Worrying figures show the number of people travelling on the London Underground compared to first lockdown – MyLondon



A lot more Londoners are using the Tube in this lockdown compared to the first lockdown in March, data shows.

4.9 million entries and exits were made on the Tube from Monday January 4 to Thursday January 7, over 2 million more than in the first four days of the lockdown in March , when the figure was 2.89 million.

The situation on buses is very similar: 7.52 million travelled on London buses in the same four day period in January, nearly 2 million more than in the four days in March (5.54 million).

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Passenger numbers on the Tube dropped quite abruptly when lockdown was announced in March, dropping from 1.13 million on Monday, March 23 to 720,000 on Tuesday, March 24.

Journeys on the Tube did decrease across the recent four days of data this January, but by nowhere near as much. Monday, January 4 recorded the most of the four days with 1.28 million entries and exits (around 650,000 journeys). The least were recorded on Thursday, January 8, but this had only dropped to 1.19 million. By contrast with the first lockdown, it had dropped to 490,000 by Thursday, March 26.

650,000 journeys may sound like a lot, and while we are being urged to stay at home and avoid using public transport where possible, some would argue it is. But this number is still just 19 per cent of pre-pandemic demand (bus numbers on the same day were 36 per cent of pre-pandemic demand).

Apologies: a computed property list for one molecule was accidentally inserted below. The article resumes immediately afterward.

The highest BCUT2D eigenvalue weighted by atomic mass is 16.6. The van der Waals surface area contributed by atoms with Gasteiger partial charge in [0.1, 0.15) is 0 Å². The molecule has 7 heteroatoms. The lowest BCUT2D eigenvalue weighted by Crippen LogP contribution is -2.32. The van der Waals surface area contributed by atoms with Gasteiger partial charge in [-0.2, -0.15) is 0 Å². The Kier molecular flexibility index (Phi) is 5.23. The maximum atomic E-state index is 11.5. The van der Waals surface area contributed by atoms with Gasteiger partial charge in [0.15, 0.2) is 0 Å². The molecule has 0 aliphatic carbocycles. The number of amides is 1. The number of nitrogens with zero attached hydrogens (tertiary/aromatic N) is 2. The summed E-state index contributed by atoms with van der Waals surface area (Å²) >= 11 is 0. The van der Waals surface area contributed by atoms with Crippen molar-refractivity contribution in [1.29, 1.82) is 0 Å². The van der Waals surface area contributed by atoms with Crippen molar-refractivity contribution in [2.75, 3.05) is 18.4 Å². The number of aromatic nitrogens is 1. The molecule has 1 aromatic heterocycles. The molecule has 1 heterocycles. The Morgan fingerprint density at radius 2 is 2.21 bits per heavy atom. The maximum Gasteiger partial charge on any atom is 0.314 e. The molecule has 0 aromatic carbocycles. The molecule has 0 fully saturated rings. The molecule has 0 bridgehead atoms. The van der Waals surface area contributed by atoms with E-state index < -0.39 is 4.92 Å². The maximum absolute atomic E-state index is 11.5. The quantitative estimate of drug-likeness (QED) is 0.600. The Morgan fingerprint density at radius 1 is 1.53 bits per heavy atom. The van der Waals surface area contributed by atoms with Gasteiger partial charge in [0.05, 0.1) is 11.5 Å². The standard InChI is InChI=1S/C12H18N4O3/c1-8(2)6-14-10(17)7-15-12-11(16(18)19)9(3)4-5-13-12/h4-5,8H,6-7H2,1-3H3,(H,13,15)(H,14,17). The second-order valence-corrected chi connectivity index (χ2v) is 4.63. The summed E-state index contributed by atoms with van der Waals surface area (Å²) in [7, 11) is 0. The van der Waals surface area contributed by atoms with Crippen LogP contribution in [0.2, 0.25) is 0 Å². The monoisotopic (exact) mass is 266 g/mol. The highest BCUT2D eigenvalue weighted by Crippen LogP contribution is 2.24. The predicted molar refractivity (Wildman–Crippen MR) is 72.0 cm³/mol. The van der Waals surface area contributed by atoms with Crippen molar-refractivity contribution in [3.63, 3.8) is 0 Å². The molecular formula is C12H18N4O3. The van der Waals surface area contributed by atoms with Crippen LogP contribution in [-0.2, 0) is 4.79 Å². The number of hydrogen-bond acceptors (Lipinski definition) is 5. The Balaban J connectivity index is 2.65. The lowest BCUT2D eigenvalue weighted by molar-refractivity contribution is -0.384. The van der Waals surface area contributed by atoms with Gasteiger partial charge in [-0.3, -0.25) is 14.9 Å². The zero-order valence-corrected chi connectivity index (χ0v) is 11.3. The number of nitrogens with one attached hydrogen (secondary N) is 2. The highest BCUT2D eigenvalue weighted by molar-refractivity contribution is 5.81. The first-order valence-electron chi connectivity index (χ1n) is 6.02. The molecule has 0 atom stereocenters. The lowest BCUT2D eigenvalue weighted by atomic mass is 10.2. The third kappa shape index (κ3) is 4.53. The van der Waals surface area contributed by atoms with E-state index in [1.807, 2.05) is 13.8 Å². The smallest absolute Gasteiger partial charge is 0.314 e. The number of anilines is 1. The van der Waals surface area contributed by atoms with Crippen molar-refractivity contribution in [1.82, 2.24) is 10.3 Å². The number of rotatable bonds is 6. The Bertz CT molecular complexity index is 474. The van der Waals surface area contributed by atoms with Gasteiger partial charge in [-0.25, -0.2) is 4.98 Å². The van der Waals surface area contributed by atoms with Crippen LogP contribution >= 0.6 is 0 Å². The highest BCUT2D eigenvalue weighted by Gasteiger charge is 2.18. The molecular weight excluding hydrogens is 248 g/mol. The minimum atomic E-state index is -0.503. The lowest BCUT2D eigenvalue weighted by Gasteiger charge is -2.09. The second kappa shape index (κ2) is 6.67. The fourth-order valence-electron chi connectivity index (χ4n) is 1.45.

During the first lockdown, Transport for London said both the Tube and buses were seeing less than 10 per cent of normal demand. In the second lockdown in November, this was around 25 per cent on the Tube and 45 per cent on buses.

“So, the numbers we have right now are clearly in the middle,” a TfL spokesperson said, “That makes sense as people are allowed to do more now than they were in March last year, with support bubbles and caring considerations.”

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But lockdown restrictions could get tougher, professors and politicians have warned, banning support bubbles and removing this as a reasonable excuse for travel.

And while there are a number of legitimate reasons for people to continue to use the network, Londoners are still urged to avoid any unnecessary travel, as Covid-19 cases surge across the capital and the entire country.

The NHS faces the “most dangerous situation” in living memory, England’s chief medical officer Professor Chris Whitty has warned, with record deaths and hospital admissions as a result of the disease.

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Oxygen is being rationed and patients are being treated in ambulances, NHS staff have told MyLondon, while even non-vulnerable patients in their twenties are becoming critically unwell and dying.

Sadiq Khan declared a major incident in the capital on Friday (January 9), while ten out of 32 London boroughs sit in the top 25 for worst Covid case rates in England.

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